Published: 2018-03-28

Clinical evaluation of adding solitary dose of magnesium to fentanyl on post-operative analgesia during combined spinal epidural technique for hip replacement procedures

Deepak Sharma, Daljit Kaur, Bilal Ahmad, Abhishek Kumar, Divya Agarwal


Background: Numerous receptors such as NMDA have evolved in the management of post-operative pain which can be antagonized effectively before the initiation of painful stimuli. The analgesic property of Magnesium is primarily related to the regulation of calcium influx and antagonism of N-methyl-D-aspartate (NMDA) receptors distributed throughout the central nervous system. This study was designed to evaluate if addition of magnesium to epidural fentanyl as pre-emptive solitary dose could prolong post-operative analgesia during combined spinal epidural anesthesia in elective hip replacement surgeries.

Methods: A total of 63 adult consented ASA grade I and II patients aged between 40 and 70 years of either sex, who met the inclusion criteria for hip replacement surgery, were randomized to receive either epidural fentanyl (Group I) or combined epidural magnesium sulphate and fentanyl (Group II). Both the groups subsequently received subarachnoid block with 0.5 % heavy bupivacaine. Intraoperative hemodynamic, subarachnoid block characteristics and 24 hours post-operative analgesia was evaluated.

Results: There was significant delay in two dermatome regression for the combined fentanyl magnesium group (149.07±6.48 min) compared to fentanyl alone group (121.23±2.92 min). The post-operative VAS score was statistically lower for the combined fentanyl magnesium group (lowest:0.7±0.4 at 4th hr, highest: 2.9±0.3 at 20th hr) compared to fentanyl alone group (lowest:1.86±1.7 at 5th hr, highest: 3.37±0.9 at 4th hr). There was highly significant difference in average time to first epidural top up and 24hrs epidural top up consumption between fentanyl alone group (264.83±34.08min, 2.8±0.5) and combined fentanyl magnesium group (398±69.55min, 1.43±0.5). Total epidural top ups were 84 in fentanyl alone group and 43 in combined fentanyl magnesium group. Hemodynamic parameters were stable in both groups.

Conclusions: Pre-emptive co-administration of magnesium sulphate as a solitary dose to epidural fentanyl in CSE technique prolongs the duration of post-operative analgesia, reduce the requirement of epidural top up and provide stable hemodynamic perioperatively compared to epidural fentanyl alone.



Combined spinal epidural(CSE), Fentanyl, Magnesium sulphate

Full Text:



Wakamatsu M, Katoh H, Kondo U, Yamamoto T, Tanaka S. Combined spinal and epidural anaesthesia for orthopaedic surgery in elderly. (Japanese) Masui. 1991;40:1766-9.

Moiniche S, Kehlet H, Dahl JB. A Qualitative and Quantitative Systematic Review of Preemptive Analgesia for Postoperative Pain Relief: The Role of Timing of Analgesia. Anesthesiol. 2002;96:725-41.

Katz J, McCartney CJ. Current status of pre-emptive analgesia. Current Opinion Anesthesiol. 2002;15(4):435-41.

Eliav E, Teich S, Benoliel R, Nahlieli O, Lewkowicz A, Baruchin A, et al. Large myelinated nerve fiber hypersensitivity in oral malignancy. Oral Surg Oral Med Oral Pathol Oral Radiol Endod. 2002;94:45-50.

Stubhaug A, Breivik H, Eide P, Kreunen M, Foss A. Mapping of punctuate hyperalgesia around a surgical incision demonstrates that ketamine is a powerful suppressor of central sensitization to pain following surgery. Acta Anaesthesiol Scand. 1997;41:1124-32.

Palmer CM, Cork RC, Hays R, Van Maren G, Alves D. The dose-response relation of intrathecal fentanyl for labor analgesia. Anesthesiology: J Ame Soci Anesthesiolog. 1998;88(2):355-61.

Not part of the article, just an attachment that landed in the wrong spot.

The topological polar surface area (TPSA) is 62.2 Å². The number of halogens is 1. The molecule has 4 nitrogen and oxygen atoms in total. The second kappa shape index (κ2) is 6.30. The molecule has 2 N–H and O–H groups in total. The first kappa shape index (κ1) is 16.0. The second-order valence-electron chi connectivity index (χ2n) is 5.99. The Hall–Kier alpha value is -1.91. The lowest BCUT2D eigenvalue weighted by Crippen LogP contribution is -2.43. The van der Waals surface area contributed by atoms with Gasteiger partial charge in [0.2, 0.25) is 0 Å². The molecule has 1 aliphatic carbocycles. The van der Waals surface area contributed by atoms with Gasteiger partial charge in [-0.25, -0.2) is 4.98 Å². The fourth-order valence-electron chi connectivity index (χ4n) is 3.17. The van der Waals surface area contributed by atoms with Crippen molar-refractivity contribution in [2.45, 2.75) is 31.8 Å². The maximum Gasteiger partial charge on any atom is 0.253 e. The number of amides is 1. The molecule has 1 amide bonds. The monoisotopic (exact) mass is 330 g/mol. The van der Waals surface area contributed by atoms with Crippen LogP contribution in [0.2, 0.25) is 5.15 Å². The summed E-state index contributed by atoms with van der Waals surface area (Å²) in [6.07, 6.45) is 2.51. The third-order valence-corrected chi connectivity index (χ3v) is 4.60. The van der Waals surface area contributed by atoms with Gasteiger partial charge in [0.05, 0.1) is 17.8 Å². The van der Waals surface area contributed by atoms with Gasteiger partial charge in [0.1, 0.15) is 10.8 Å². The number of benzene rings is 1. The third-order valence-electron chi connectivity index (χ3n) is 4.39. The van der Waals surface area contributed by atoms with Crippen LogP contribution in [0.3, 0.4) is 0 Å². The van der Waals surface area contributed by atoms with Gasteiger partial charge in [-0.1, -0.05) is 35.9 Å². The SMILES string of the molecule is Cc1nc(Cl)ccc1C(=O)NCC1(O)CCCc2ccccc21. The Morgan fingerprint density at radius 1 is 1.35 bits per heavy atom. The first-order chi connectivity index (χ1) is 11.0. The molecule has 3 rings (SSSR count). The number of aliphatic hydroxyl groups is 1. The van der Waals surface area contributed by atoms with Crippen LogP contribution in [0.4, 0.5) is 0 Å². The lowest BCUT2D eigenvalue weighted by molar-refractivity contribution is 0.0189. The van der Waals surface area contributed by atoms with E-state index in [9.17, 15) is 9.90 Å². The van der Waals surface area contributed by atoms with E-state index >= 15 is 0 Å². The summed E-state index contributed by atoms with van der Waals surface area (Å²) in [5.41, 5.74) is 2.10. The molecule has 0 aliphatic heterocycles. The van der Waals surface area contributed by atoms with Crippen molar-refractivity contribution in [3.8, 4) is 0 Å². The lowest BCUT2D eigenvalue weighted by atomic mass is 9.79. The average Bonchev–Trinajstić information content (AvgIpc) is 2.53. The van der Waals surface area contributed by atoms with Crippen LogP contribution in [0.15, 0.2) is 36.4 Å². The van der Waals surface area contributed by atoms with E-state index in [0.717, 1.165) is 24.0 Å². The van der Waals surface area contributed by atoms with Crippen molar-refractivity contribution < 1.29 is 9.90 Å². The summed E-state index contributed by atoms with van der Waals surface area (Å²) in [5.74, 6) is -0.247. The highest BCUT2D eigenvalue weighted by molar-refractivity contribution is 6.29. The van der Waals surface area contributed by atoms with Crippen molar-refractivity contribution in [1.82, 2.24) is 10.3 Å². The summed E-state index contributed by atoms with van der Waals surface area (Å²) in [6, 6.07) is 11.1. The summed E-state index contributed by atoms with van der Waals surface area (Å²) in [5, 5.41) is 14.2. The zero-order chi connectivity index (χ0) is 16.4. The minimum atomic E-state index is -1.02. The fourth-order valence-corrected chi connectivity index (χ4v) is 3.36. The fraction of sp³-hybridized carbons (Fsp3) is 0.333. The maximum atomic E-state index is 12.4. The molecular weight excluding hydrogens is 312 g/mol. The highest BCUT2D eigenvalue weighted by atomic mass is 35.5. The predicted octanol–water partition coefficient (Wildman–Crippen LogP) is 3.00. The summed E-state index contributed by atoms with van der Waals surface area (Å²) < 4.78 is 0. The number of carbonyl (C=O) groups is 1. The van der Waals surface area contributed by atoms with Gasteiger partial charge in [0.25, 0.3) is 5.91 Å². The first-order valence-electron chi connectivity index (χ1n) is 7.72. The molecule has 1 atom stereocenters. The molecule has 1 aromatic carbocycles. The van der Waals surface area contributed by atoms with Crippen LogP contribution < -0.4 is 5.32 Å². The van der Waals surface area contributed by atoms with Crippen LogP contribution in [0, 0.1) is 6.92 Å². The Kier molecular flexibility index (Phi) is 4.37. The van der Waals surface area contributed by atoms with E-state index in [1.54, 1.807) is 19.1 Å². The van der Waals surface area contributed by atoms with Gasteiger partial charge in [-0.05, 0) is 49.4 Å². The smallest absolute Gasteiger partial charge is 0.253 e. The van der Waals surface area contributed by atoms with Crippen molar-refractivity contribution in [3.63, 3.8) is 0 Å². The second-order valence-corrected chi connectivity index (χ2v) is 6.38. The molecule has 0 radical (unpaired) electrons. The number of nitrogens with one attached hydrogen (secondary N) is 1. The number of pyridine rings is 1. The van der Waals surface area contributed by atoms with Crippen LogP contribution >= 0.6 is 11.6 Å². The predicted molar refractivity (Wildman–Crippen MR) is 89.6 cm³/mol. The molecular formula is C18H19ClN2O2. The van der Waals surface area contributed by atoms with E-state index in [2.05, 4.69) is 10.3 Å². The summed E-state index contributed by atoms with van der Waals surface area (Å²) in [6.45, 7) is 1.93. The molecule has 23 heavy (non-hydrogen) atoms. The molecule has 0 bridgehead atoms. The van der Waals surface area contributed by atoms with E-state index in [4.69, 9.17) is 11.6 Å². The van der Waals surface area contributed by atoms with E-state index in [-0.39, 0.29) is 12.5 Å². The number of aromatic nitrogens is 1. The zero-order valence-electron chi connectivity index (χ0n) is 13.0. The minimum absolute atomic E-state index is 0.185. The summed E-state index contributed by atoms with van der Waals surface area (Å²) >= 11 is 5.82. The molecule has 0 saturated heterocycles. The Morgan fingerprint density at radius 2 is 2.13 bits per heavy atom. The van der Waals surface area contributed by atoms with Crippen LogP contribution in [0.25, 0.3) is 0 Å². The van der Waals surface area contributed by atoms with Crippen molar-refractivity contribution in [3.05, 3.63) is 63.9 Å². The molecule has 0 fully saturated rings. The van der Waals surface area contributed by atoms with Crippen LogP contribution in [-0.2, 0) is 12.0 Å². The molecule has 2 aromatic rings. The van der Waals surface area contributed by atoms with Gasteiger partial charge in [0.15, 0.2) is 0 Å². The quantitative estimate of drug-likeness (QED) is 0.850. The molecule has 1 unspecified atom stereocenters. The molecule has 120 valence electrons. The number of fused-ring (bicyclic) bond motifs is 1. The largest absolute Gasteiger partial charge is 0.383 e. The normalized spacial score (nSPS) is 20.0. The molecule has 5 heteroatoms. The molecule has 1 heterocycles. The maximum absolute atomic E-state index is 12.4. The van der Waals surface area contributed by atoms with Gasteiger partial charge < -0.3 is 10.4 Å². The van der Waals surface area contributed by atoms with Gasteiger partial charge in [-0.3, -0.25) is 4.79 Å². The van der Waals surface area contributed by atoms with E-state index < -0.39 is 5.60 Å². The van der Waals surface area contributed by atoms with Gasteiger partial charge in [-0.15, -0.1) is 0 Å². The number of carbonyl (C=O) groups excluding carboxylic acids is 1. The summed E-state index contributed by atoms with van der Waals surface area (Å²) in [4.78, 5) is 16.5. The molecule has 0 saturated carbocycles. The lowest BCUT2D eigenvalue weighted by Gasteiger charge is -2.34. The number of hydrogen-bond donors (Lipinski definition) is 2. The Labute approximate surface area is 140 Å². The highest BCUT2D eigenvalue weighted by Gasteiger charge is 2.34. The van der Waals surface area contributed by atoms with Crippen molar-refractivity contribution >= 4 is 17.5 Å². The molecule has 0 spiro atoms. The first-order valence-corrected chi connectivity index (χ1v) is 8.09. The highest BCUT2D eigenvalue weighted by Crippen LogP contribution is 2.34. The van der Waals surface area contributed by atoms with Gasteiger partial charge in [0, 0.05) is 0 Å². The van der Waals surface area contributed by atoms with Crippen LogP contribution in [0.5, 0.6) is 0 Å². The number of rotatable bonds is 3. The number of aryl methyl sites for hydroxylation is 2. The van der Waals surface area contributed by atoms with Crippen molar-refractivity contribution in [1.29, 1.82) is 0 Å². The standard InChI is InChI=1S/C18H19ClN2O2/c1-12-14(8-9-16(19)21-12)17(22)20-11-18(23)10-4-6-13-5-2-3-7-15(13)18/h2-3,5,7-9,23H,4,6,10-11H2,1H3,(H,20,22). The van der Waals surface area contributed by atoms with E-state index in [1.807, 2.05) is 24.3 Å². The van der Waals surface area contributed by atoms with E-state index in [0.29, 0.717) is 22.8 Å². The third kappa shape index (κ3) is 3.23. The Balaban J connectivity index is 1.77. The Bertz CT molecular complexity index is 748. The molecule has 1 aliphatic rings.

Asokumar B, Newman LM, McCarthy RJ, Ivankovich AD, Tuman KJ. Intrathecal bupivacaine reduces pruritus and prolongs duration of fentanyl analgesia during labor: a prospective, randomized controlled trial. Anesthesia Analgesia. 1998;87(6):1309-15.

Campbell DC, Banner R, Crone LA, Gore-Hickman W, Yip RW. Addition of epinephrine to intrathecal bupivacaine and sufentanil for ambulatory labor analgesia. Anesthesiology: J Ame Soci Anesthesiolog. 1997;86(3):525-31.

Woolf CJ, Thompson SW. The induction and maintenance of central sensitization is dependent on N-methyl-D-aspartic acid receptor activation: Implications for the treatment of post-injury pain and hypersensitivity states. Pain. 1991;44:293-9.

Ascher P, Nowak L. Electrophysiological studies of NMDA receptors. Trends Neurosci. 1987;10:284-8.

Colin JL, McCartney, Joel Katz. A qualitative systemic review of the role of NMDA receptor antagonists in preventive analgesia. Analgesia. 2004;1385-1400.

Tramer MR, Schneider J, Marti RA, Rifat K. Role of magnesium sulphate in postoperative analgesia. Anesthesiol. 1996;84:340-47.

Begon S, Pickering G, Eschalier A, Mazur A, Rayssiguier Y, Dubray C. Role of spinal NMDA receptors, protein kinase C and nitric oxide synthase in the hyperalgesia induced by magnesium deficiency in rats. Brit J Pharmacol. 2001;134(6):1227-36.

Banwait S, Sharma S, Pawar M, Garg R, Sood R. Evaluation of single epidural bolus dose of magnesium as an adjuvant to epidural fentanyl for postoperative analgesia: A prospective randomized double-blind study. Saudi J Anesth. 2012;6:273-8.

Bilir A, Gulec S, Erkan A, Ozkelik. Epidural magnesium reduces postoperative analgesic requirement. British J Anaesthesia. 2007;98:519-23.

Shiva PV, Krishna SS, Singh BD. Comparative study of epidural fentanyl and fentanyl plus magnesium sulphate for postoperative analgesia. J Evidence Based Med Healthcare. 2015;51:8624-30.

Kandil AHA, Hammad RAEA, Shafei MAE, Kabarity RHE, Ozairy HS. Preemptive use of epidural magnesium sulphate to reduce narcotic requirements in orthopedic surgery. Egyptian J Anaesth. 2012;28:17-22.

Shabana Ramadan. Effect of pre-emptive epidural low dose magnesium sulphate on postoperative analgesic requirement after open abdominal hysterectomy. Ain-Shams J Anasthesiol. 2014;7:226-31.